NQC 08: Friday Songwriters Showcase
Some thoughts on Friday afternoon’s
Celebration of Phil Cross’s Ego Phil Cross’s Songs of a Lifetime songwriters showcase, in no particular order.
The sound sucked. Mikes weren’t on for most of the singers and speakers for the first few minutes, including Cross’s. Songs had to be restarted including the first one, the Booth’s unremarkable “Welcome to the Family” , and there was generally lots of dead, awkward silence … Cross was visibly pissed early on, and barked out “just turn all the mike’s on on the platform please … God please.” Later he regrets this outburst and lavishes praise on sound techs. The crowd, however, was not so forgiving. Folks in the mezzanine stage-right started heckling performers whose voices couldn’t be heard. Turns out, as we learned at intermission, there was a necessary dead zone in the house sound to accommodate the monitors for the FBC Atlanta choir seated stage-right in the general admission seats (the choir was really big), but no one bothered to tell the audience that until intermission and folks were clearly not in a mood to be understanding about the sound (evidently random ticket holders were walking up to the sound table and letting fly).
The event is thoroughly Gaitherized whether any of the organizers know it or not … the songwriters are the friends, there’s a choir, a band and a poor man’s Bill Gaither.
“Grace that is Greater Than all our Sin” may be the most medleyed song ever.
The FBC Atlanta choir and orchestra are huge and impressive. Why didn’t ALL sg artists use them for their songs? Well, we know why … most folks don’t want to pay or take the time to score their tracks for orchestra and rehearse them just for a three-minute set on a Friday showcase, but a few of the groups DID use the orchestra and choir (the Hoppers, GV for one song, a guy whose name was never announced) and it made the groups using tracks seem small and cheap and amateurish. The songs that used the live music weren’t perfect but they were palpably present in a way the canned music simply wasn’t and couldn’t be.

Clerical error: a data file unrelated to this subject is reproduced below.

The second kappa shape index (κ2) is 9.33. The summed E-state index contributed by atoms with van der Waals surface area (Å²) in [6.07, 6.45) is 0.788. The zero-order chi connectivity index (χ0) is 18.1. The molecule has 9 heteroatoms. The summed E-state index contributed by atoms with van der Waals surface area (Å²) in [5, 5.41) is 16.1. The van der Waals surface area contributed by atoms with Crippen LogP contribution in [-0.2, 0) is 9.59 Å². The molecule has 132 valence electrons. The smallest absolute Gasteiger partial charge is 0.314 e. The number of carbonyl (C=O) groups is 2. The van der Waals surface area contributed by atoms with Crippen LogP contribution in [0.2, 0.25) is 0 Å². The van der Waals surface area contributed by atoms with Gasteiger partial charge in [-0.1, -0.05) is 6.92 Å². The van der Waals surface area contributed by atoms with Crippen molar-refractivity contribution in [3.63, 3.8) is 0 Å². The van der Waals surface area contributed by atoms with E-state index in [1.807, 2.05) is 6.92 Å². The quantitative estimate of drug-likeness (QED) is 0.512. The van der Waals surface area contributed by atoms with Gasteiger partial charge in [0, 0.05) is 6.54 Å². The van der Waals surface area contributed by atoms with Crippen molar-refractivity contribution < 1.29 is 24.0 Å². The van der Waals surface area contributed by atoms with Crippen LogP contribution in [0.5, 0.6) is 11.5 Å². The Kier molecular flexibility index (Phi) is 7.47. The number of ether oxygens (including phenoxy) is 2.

The avfl Twitter crowd already saw this but Ronnie Hinson said that he wrote “The Lighthouse” “in the bathroom in seven minutes on a piece of toilet paper.” Which is so real, so human, so funny and endearing and free of the contrivance of Cross’s “it takes a lifetime to write a song” unctuousness that it was hard not to love Hinson. It wasn’t just his bathroom line. His set-up for “Lighthouse” was deeply moving, about how as a kid he saw a neighbor drown in the ocean in
Mark Bishop needs to get a pianist who can, you know, play and stuff.
The crowd roared for “My Name is Lazarus.” Absolutely roared. Which was good because that way they couldn’t hear how subpar the singing was. Me to MNP: who all was off on that ending? MNP to me: Take your pick.
Cross consistently failed to introduce the songwriters before they spoke and/or sang, which is just ridiculous for a guy who claims to be the songwriter’s biggest champion. The single biggest reason songwriting isn’t acknowledged or supported the way it should be is a lack of face and name recognition for writers of hit songs so that fans began see and talk about writers as important parts of the creative process and musical experience. Leaving most of them nameless (if you didn’t already know who they were by sight, and I doubt most people did in all but a few high profile cases) was bad form and even poorer strategy. On top of that, many of the songs simply weren’t introduced by anyone – not a songwriter, not Cross, not the group. So it was difficult to discern why “His Life For Mine” received an introduction by its writer, Rebecca Peck, but L5 singing “I Have Been Changed” didn’t. It’s a decent song and was well received, but there was no clear explanation for its presence in Songs of A Lifetime. Here and throughout, there was next to no overarching narrative thread or connective tissue running through the concert – unless you count Cross’s penchant for self-indulgent monologues and repetition of stupid lines like “the nanner puddin’s coming at the end .. I’m saving the nanner pudding for the last ya’ll.” Aargh.